40 Uses for a Grandpa by Harriet Ziefert & Amanda Haley (Blue Apple Books, 2005)40 Uses for a Grandpa by Harriet Ziefert & Amanda Haley (Blue Apple Books, 2005)

A lovely little book, this consists of a list of forty things a grandparent can be, each with an illustration. ‘Uses’ given are storyteller, teacher, referee, nurse, opponent, baker, friend… Various grandparents and families are included in the illustrations, covering different races making this an accessible book. This book does include Americanisms (veterinarian, entertainment center) but not in a way to distract from the overall purpose of the book.

When reading this with MG and DG, we talked about which things their Grandpa was very good at and which things he probably wouldn’t do! Another time I’ll talk about my dad and what he would have done with them if he were still alive.  This is a good book to spark discussion about all the things we have because of our grandparents and all the things they do for us and would also make a lovely gift for a Grandpa to share with their grandchildren. MG and DG’s Grandpa is ‘Grandpa’ rather than ‘Granddad’ or another nickname (my dad was ‘Daddo’ being the Irish pet version) so this works very well for us but the name doesn’t matter as the message is the same so I think it’s suitable for all!

The Great Granny Gang by Judith Kerr (HarperCollins Children's Books, 2012)The Great Granny Gang by Judith Kerr (HarperCollins Children’s Books, 2012)

A new Judith Kerr, and beautifully illustrated as you’d expect. The premise is lovely: a gang of crime-stopping grannies (the youngest eighty-two) who all do things that you don’t expect elderly ladies to do: like ballooning, chimney repairs and lion taming. I do love the Granny Gang members, but I am disappointed that the antagonists chosen are a gang of ‘hoodies’. I thought we were beyond blaming the youth of today and their fashion sense for all being disrespectful and criminal, and as this is a book to read to young children who may grow up into these youths I’d prefer a more positive role model. I would have preferred a gang of bad grannies for the good grannies to convert! However, my children are young and don’t read so much into this, and it is only a picture book… They like the grannies, the mess, and the crocodile. I like the art, the cats, and the wonderful grannies – especially Maud with her pneumatic drill.

Lollipop and Grandpa and the Wobbly Tooth by Penelope Harper & Cate James (Phoenix Yard Books, 2012)Lollipop and Grandpa and the Wobbly Tooth by Penelope Harper & Cate James (Phoenix Yard Books, 2012)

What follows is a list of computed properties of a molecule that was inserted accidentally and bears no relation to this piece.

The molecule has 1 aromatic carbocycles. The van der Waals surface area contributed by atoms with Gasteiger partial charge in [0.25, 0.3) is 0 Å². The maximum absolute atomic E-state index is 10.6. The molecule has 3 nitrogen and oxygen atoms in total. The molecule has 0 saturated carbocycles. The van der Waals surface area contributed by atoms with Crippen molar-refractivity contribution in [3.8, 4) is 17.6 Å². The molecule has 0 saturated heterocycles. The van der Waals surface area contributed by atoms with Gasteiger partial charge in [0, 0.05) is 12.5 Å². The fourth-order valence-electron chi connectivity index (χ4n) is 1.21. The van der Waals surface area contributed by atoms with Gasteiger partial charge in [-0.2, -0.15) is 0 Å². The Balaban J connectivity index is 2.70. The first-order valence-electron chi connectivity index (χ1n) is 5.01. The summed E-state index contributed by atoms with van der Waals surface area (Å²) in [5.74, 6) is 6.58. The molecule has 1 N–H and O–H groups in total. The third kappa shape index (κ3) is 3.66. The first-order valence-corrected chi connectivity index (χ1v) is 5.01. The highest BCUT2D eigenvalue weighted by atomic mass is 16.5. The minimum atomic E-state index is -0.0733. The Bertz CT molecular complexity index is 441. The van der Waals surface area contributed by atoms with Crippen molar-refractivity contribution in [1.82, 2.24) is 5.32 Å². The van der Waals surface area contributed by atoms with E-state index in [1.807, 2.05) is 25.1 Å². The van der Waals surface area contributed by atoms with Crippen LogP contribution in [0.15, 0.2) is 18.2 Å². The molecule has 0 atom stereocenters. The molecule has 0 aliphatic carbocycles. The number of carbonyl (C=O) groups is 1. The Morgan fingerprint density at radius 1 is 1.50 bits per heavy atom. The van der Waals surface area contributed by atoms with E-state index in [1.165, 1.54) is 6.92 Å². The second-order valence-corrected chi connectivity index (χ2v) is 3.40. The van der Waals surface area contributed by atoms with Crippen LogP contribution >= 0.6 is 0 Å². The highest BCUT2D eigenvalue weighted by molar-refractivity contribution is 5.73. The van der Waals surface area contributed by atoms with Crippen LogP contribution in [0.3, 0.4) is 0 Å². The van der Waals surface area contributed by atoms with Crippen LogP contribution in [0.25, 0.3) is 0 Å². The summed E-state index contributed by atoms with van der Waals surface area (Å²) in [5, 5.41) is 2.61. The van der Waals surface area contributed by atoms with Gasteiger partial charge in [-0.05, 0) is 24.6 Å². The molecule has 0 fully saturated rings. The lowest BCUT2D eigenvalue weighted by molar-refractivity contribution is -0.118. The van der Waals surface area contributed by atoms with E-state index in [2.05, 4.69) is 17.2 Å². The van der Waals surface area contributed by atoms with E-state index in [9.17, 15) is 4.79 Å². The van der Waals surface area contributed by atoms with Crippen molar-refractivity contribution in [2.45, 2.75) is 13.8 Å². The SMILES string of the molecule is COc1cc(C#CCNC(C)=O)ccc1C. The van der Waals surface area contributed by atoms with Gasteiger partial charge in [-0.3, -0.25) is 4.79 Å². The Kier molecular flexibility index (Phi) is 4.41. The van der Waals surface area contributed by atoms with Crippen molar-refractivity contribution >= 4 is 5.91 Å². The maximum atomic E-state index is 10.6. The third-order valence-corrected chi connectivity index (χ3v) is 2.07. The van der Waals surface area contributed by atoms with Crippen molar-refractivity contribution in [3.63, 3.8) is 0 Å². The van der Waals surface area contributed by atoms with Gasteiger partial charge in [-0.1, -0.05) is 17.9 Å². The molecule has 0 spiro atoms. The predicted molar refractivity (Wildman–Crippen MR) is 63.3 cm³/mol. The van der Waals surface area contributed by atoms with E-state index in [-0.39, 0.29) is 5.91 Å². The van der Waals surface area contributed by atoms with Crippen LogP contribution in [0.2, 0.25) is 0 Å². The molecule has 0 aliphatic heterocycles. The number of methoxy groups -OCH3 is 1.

I found this book whilst browsing the shelves in Mostly Books, vaguely looking for a book involving grandfathers as most of the books I had covered grandmothers but also just generally browsing when this caught my eye. There was also a copy of Lollipop and Grandpa’s Back Garden Safari which I flicked through and it looked great fun but I bought this one because MG is at the age where her teeth will start to wobble soon. Phoenix Yard are a relatively new independent publishers and looking at their catalogue, they are one to keep an eye on. I also flicked through I Have The Right To Be A Child and mentally added it to my wishlist!

Lollipop and her Grandpa have a wonderfully close relationship, she beams when he comes to stay and he loves spending time with her. Grandpa has a huge amount of joy and curiousness about the world, perfect for sharing with a child, and comes up with all sorts of mad ideas for helping Lollipop with her wobbly tooth.Throughout the book healthy teeth habits are encouraged (but not forced) and it’s a healthy snack that helps Lollipop’s tooth come out. I love the caring relationship between the grandparent and grandchild; DG and MG love all Grandpa’s silly suggestions, and to guess what will actually work. This is a happy and reassuring book, lovely to share with grandparents or to talk about them when they are not around, either through distance or loss.

Whizz Pop, Granny Stop! byTracey Corderoy & Joe Berger (Nosy Crow, 2012)Whizz Pop, Granny Stop! by Tracey Corderoy & Joe Berger (Nosy Crow, 2012)

This is the sequel to Hubble Bubble, Granny Trouble, which we borrowed from the library and loved (and will probably end up on the shelves at some point!) This granny is definitely very, very different. The first book has her granddaughter attempting a makeover to change her into a normal, ordinary granny but it’s really a story of how to accept people just the way they are. I don’t think the word ‘witch’ is used in either book, but Granny is very obviously a witch with her pointy black hat, black cat, cauldron and book of spells.

In Whizz Pop, Granny Stop the granddaughter wants Granny to stop making spells to try to fix things because they never seem to go quite right (pink hair and a missing rabbit being results of previous spells). For her party she wants it all to be done the long way so they bake cakes and sew clothes, and although the results aren’t perfect, it’s perfect for them. But after the party, there’s all that mess, and Granny’s magic comes in again. This book again is about accepting people for who they are, and for appreciating what we have rather than wishing for perfection. A great philosophy wrapped up in a fun, imaginative rhyme with utterly gorgeous illustrations Both books highly recommended – especially with Halloween just around the corner!

Disclaimer: We were sent copies of Grandma Bendy by Maverick Arts Publishing; 40 Uses for a Grandpa by Blue Apple Books; and The Great Granny Gang by HarperCollins Children’s Books for review. No other financial reward was given and the opinions are my own. I was not asked to write this post.